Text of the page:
It seemed everywhere I went I saw Rebecca Solnit‘s Men Explain Things to Me. Having recently read Roxane Gay’s Bad Feminist and finding a kindred soul in Gay, I was excited to read this new essay that gestated the term “mansplaining.”
The essay which gives the collection its title, Men Explain Things to Me, is quite short. In it Solnit recalls a conversation with a man. She is telling him about a book she wrote when the man interrupts her to tell her about a seminal book on the same subject released that summer… And it’s her book but he is too daft to realize it, nor has he read this book he is telling her about. Solnit uses this incident to explore this phenomena of men explaining things to women that women already know. And of men telling women what is right (most often regarding our bodies).
“The Longest War” explores the war on women by the men who rape them. The statistics are staggering, the examples are overwhelmingly horrific. And as she writes of one rape/ murder trial after another, I remember them. I recall how I felt, and how society reacted: women on social media started to tell their own stories of harassment and how rape culture affects their daily lives. For me, feminists taking to social media was a watershed moment. It never occurred to me to voice my (what I considered ‘paranoid’) hyper-alertness. I used to get off work anywhere between 11pm to 2am. By the time they let us out, I was generally beat. I could barely move, but I knew I had to fake it. I walked quickly, with purpose, strong strides, head held high. Simultaneously, I watched out of the corner of my eye for anyone close by. I pretended to check out my reflection in windows when really I was checking to see if someone was following me. I made note of any building I could safely run into if someone came after me (a hotel lobby, a bar, a bodega). I never mentioned this because I thought I was being paranoid.
Once women started sharing their stories I realized, it’s not just me. This is the world we are forced to live in because of the obscene amount of violence against women. We know it happens. I finally realized I wasn’t the only woman to completely change her commute because one man harassed her and he was on the daily route. Women took to social media to explain what rape culture is—that women have to live their lives as though they could be assaulted at any moment.
While visiting my parents’ home when I was in grad school, I walked by the neighbor’s home, who had two teenage boys. One day there was close to a dozen male teenagers outside their home. They said to my face they wanted to rape me (up the posterior). As I walked by them, slowly, to my parents’ house, one house away. This was a dozen guys, watching me walk to my parents’ home alone (did I mention they were on vacation?).
This is the world we live in. I was fortunate enough to have a police officer believe me and insist he speak to the mother and teenager. The mother apologized and had no idea her sons had harassed me every time I walked past their house*. I just dealt with it. And I finally had enough when they actually said they were going to rape me.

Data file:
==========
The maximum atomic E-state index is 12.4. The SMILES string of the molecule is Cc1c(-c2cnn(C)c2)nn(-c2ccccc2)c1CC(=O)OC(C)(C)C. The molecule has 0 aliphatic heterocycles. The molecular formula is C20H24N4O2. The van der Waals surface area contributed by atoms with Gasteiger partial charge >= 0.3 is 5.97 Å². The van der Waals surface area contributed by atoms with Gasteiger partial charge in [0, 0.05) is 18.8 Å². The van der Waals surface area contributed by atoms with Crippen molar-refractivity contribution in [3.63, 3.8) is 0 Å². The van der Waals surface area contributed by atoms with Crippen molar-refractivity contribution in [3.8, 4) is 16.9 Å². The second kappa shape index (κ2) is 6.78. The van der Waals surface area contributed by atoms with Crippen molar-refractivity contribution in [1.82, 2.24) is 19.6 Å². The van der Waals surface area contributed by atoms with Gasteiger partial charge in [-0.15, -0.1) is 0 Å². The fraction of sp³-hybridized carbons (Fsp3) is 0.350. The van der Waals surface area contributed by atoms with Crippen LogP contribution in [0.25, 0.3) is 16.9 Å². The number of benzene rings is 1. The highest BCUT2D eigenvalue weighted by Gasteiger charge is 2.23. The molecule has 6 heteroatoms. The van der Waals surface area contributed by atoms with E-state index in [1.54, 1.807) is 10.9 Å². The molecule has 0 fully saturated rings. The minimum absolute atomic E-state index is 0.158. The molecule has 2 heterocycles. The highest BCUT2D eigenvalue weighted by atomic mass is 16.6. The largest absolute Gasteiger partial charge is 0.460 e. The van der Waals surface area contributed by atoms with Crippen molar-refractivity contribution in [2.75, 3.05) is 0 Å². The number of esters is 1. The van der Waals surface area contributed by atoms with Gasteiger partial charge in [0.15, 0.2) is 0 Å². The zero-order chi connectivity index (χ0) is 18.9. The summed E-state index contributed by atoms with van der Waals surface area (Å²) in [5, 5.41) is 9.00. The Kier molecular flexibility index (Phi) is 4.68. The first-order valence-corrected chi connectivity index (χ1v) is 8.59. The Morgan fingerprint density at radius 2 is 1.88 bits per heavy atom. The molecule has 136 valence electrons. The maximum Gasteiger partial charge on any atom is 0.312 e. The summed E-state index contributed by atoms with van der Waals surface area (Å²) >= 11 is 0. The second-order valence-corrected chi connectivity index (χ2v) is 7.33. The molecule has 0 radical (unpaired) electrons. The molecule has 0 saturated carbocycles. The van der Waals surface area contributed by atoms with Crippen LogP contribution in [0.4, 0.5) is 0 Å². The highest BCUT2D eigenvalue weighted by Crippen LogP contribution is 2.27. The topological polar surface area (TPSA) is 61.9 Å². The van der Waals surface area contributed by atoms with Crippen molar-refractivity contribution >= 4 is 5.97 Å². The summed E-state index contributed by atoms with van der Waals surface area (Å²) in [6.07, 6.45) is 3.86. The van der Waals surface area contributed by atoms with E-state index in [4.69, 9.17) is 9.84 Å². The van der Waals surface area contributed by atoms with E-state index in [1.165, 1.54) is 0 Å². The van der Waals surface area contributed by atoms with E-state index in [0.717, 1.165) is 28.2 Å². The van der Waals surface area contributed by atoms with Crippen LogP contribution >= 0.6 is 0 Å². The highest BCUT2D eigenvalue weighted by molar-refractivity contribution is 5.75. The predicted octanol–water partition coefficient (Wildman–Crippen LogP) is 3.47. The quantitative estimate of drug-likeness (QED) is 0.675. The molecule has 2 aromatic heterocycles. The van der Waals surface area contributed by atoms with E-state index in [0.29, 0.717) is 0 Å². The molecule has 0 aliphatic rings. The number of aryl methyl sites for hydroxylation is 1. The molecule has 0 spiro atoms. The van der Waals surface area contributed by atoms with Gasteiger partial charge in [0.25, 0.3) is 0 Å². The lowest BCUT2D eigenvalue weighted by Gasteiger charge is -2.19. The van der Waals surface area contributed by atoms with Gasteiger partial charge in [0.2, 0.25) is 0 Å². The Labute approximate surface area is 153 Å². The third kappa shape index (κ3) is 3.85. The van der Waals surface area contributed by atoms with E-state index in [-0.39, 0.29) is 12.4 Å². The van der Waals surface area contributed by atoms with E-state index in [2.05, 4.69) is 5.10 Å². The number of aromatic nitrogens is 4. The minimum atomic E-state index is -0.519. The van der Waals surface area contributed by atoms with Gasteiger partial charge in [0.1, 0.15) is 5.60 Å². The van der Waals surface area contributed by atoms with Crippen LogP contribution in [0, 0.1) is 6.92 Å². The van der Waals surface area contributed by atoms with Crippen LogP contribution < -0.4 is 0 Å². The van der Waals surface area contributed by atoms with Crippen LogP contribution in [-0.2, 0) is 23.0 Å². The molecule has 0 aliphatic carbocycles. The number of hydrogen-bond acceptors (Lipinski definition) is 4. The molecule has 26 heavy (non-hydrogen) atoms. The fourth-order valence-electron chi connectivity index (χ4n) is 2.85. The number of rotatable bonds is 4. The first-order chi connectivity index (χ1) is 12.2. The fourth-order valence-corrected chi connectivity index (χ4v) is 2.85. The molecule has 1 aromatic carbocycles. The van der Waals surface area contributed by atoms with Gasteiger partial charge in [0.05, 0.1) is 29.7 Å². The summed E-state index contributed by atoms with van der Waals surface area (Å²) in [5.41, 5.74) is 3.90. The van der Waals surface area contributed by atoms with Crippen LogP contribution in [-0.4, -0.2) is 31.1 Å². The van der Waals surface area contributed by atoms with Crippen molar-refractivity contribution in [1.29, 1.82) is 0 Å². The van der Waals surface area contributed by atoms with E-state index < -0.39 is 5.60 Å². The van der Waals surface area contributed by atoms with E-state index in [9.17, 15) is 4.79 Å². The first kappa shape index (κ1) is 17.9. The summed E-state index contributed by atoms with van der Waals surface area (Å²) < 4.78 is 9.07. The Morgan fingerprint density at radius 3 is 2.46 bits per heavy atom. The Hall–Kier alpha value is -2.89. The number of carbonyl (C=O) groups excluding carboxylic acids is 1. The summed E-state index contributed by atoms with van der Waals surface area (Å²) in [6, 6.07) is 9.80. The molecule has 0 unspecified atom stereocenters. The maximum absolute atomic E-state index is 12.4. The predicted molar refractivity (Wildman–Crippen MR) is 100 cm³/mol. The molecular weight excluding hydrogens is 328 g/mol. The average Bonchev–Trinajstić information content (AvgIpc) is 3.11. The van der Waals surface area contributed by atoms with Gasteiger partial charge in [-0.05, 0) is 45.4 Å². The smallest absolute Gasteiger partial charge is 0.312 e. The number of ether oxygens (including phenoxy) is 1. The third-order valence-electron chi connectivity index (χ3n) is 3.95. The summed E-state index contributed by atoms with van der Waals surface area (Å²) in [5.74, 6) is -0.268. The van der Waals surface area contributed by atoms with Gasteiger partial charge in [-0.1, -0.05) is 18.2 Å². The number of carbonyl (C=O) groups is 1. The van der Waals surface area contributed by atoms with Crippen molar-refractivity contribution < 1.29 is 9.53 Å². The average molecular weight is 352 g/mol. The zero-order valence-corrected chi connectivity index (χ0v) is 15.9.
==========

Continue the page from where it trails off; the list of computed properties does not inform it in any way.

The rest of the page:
This rape culture is reinforced by conservative politicians. Solnit notes that in the 2012 election campaign there was a “spate of crazy pro-rape things Republican men said… starting with Todd Akin’s notorious claim that a woman has ways of preventing pregnancy in cases of rape… Senate candidate Richard Murdock claimed that rape pregnancies were ‘a gift from God.’ (31) Solnit argues that our reproductive rights to birth control and abortion are under attack by the same men who defend rape culture. In taking away the power to defend our bodies, in removing the option to abort an unwanted pregnancy, these politicians are forcing women to live with their rape and rapists long after the violence has ended.
Rebecca Solnit’s eloquently written collection of essays draws from internationally known rape cases, such as French Dominique Strauss-Kahn, head of the International Monetary Fund who was accused of rape by a NYC maid who happened to be an immigrant from Africa. And later, of Anita Hill, and her bravery to testify that Supreme Court Judge Clarence Thomas harassed her. And of Dylan Farrow’s accusations that her adoptive father, Woody Allen molested her. From these larger cases she pulls apart the language that is used to “police” women, and the words that have been created to describe these situations that have always existed but never been so publicly acknowledged, such as rape culture and sexual entitlement. Journalists will vilify a woman that speaks out against a “popular” man. And that so many men thing they are entitled to what they want from women that the term sexual entitlement exists to define such a large-scale group of violent men.
Women like Rebecca Solnit are creating a space for further dialogue. She and so many other writers (or merely social media users) are talking about their daily routine, which to some men, is absolutely ludicrous. Comedian Aziz Anzari was shocked to discover how many of his female friends were harassed on a daily basis. That it was so routine they didn’t mention it until he asked. When we speak about rape culture, we inform others. Community-sharing strengthens not only the message but the people speaking. And it’s reassuring to know that you are not alone. Things need to change. They have changed significantly and yet we aren’t where we should be. But with all the great work feminists have done in the past we are that much closer. And the more we talk about it, the closer we get. So women, explain things to me.